Cyber Wars Escalating

October 24th, 2012
in econ_news, syndication

Econintersect:  Over the past several weeks and extending back two years cyber-terroristSMALLmassive cyber attacks have been causing major internet problems.  There have been attacks on Iranian nuclear facilities coordinated by the U.S. and Israel according to a report in The New York Times in June.  This was said to be an escalation of a cyber attack program begun by George W. Bush in 2006.  Another cyber weapon was also mentioned in the NYT article that has been collecting information from the computers of Iranian government officials.

Follow up:

In August a massive cyber attack on the computers of the world's richest company, Saudi Aaramco.  The attach is reported by The NYT to have destroyed 3/4 of the company's data files and replace them with images of a burning American flag.  The attacks were attributed to Iran but no proof has been offered to support that claim (NYT).

Just two weeks ago U.S. Defense Secretary Leon Panetta warned  of a "dire threat" to the U.S.  From The New York Times (11 October 2012):

Defense Secretary Leon E. Panetta warned Thursday that the United States was facing the possibility of a “cyber-Pearl Harbor” and was increasingly vulnerable to foreign computer hackers who could dismantle the nation’s power grid, transportation system, financial networks and government.

From the same New York Times article:

In August, a cybersecurity bill that had been one of the administration’s national security priorities was blocked by a group of Republicans, led by Senator John McCain of Arizona, who took the side of the U.S. Chamber of Commerce and said it would be too burdensome for corporations.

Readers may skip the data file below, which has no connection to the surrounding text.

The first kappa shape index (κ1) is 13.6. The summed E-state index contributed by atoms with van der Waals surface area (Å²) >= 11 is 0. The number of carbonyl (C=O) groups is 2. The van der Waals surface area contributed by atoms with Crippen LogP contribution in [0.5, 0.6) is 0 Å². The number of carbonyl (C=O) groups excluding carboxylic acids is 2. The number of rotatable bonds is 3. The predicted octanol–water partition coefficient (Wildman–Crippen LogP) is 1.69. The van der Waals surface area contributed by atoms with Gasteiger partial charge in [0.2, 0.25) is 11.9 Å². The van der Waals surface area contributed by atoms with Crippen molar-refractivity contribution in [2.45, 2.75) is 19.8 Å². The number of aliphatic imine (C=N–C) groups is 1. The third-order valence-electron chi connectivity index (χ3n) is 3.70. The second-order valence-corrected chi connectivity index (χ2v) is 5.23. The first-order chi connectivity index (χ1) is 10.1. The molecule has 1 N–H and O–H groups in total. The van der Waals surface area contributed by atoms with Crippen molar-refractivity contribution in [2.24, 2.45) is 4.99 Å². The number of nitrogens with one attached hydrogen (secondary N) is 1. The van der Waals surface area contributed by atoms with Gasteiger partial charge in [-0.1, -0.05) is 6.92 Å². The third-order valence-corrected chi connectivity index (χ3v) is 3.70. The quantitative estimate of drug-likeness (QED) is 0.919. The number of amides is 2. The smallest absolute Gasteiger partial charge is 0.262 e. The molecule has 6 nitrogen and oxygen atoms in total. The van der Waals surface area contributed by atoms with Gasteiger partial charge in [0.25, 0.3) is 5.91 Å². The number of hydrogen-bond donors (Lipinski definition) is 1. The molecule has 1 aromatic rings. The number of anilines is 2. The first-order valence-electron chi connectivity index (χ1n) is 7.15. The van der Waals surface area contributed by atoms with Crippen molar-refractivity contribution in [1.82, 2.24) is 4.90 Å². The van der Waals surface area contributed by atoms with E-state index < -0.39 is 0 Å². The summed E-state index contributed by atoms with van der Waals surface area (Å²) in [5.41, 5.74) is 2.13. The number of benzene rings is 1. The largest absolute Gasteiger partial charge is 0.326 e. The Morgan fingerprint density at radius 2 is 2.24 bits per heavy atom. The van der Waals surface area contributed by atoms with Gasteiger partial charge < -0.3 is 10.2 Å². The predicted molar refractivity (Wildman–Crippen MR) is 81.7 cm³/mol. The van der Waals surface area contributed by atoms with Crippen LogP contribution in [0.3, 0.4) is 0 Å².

Since then U.S. banks have found that lack of a cyber security program can be expensive as well.  The Wall Street Journal has reported that there have been a number of hacker attacks on U.S. banks in recent weeks.  These have been primarily of the DOS (denial of service) variety where the bank's internet interface is flooded with huge amounts of traffic disrupting interbank communications and the use of online banking and other facilities to serve customers.  These attacks have also been attributed to Iran.  The wall Street Journal says that the activity was approved at the highest level of the Iranian government.  Banks have told the WSJ that they are spending money to beef up their internal and internet electronic security.

A group calling itself Qassam Cyber Fighters has been announcing in advance which banks they would attack but the banks have not been able to thwart the intrusions even when warned.

The United Nations has just published a report that offers guidelines for countries to use in taking on terrorists who use the internet for attacks, recruiting and disseminating information.  From NDTV Gadgets:

The 148-page report aims to promote a better understanding of the ways extremists use the Internet and to increase international cooperation in order to ensure "effective criminal justice responses to this transnational challenge."

Particular challenges include developing national legislation that help investigators and prosecutors tackle online "terrorist" activity, but while guaranteeing human rights and fundamental freedoms, the UNODC said.

John Lounsbury


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